Tips For Planning Virtual Community Events

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And we're back with our 5th Community Roundtable. Our roundtable discussion was led by 8 volunteer leaders from CommunityHood. So get ready to know some pro tips for planning virtual events from the community builders of Apna, BRANDfluenzers, Niche Marketers Community, and many more!

If you're in search of a platform for running a community, then check out LikeMinds now! Our platform offers great inbuilt features that make it super easy to manage members and moderate the community.  

About The Speakers

  • Priya Bhatt - Community and Brand Specialist at Springworks.
  • Nirav Chahwala - Creative Entrepreneur and Founder of BRANDFLUENZERS Community.
  • Govardhan Doddi - Founder of Niche Marketers Community and HashtagMag.
  • Prateeksha Kedia - Founder of 3 communities empowering more than 1.5 lakh members in their journey of parenting.
  • Vineet Nandan Gupta - Facebook Certified CM with Expertise in Community strategy and Growth consulting.
  • Manohar Kabeer - Community Manager at Mentza and Founder of 90ML Talks.

Community Report Insights

Before moving towards what goes behind planning a roundtable or any event at CommunityHood, I want to share a few things from the community industry report that we had created last year - The State Of Indian Community Management. Following are some of the stats from it:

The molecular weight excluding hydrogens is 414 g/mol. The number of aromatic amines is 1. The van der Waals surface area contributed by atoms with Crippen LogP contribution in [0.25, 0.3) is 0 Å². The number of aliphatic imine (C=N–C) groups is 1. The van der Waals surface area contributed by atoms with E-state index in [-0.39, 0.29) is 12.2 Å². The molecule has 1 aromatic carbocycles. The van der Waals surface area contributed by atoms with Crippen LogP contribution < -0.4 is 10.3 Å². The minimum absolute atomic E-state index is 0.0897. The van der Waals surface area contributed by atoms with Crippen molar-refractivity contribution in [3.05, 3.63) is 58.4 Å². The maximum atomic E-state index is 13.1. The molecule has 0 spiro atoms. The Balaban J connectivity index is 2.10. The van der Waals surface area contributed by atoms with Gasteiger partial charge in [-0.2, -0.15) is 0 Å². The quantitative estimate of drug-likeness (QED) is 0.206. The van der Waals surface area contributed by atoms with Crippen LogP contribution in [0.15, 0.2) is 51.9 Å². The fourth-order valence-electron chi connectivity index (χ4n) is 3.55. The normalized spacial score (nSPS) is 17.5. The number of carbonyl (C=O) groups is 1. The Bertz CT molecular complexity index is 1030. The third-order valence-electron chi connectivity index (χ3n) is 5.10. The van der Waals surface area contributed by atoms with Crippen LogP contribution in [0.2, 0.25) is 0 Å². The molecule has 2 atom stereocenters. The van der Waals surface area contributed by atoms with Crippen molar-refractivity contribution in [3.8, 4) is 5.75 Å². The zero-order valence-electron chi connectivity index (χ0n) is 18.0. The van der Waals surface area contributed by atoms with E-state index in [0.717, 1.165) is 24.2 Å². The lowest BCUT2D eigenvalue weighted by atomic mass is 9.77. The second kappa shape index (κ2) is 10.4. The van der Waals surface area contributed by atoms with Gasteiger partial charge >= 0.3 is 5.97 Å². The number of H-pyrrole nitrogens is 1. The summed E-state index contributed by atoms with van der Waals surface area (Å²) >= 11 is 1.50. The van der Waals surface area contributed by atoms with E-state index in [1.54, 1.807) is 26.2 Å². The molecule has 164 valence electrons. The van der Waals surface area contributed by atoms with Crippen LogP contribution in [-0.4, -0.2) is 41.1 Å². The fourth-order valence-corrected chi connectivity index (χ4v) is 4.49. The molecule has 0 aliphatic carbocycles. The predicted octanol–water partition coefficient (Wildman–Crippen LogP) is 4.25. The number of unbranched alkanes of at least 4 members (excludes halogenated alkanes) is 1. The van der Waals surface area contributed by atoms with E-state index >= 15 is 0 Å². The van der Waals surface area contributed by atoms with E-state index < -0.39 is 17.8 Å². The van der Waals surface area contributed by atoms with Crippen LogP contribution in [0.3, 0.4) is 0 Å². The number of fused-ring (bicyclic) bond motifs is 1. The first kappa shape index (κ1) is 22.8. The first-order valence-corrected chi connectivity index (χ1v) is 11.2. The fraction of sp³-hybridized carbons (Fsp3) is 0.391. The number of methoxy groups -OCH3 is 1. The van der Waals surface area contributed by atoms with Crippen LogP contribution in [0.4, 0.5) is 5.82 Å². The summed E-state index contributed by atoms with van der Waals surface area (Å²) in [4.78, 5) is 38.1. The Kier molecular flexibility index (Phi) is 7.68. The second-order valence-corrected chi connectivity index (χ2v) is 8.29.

• 78% of Indian community builders are hosting at least one event every month. So, hosting virtual events is becoming common and this is the data from last year. I'm sure that this has gone up from there.
  • 76% of community builders state that their event participants are experiencing webinar fatigue. Because these events are increasing, you have to innovate a few things and make them something that people find value for.
  • Every event is a request for time. That is how we should generally look at it while conducting any event and the amount of time that everyone is spending in the event, they should take away something from the event.
  • One of the biggest challenges that people face in conducting these virtual events is retaining participants throughout the event, marked as a challenge 23 times. The report was created with the participation of 180 community builders.
  • The top three metrics for success that people had indicated in events were the participant interaction, the turnout and the returning participants in an event. This shows the belongingness, which is one of the biggest reasons why people want to host events.
  • The top three attractions for any event came out to be the event topic (28%), the event content (25%) and the speakers (22%). So, the event topic becomes the most important. At least that is what the other community builders have been talking about.

Stages Of Planning An Event

The first stage is research and goal setting - why you want to conduct an event and even before that, what is it that you want to achieve from an event from a broad company's strategic perspective. And then, for each event, there could be different objectives.

For example, whether the objective is to increase the new member acquisition rate, or to increase the engagement in the community. We at CommunityHood have different formats of events using this philosophy and now we don't need to work on these things every time we do an event.

For us, let's say if it's a roundtable event, then the main goal is to have deeper community engagement, more than member acquisition as the core business objective. So, we don't need to think of it every time now because the series of events are defined. This is where we generally start our journey for a defined event format now.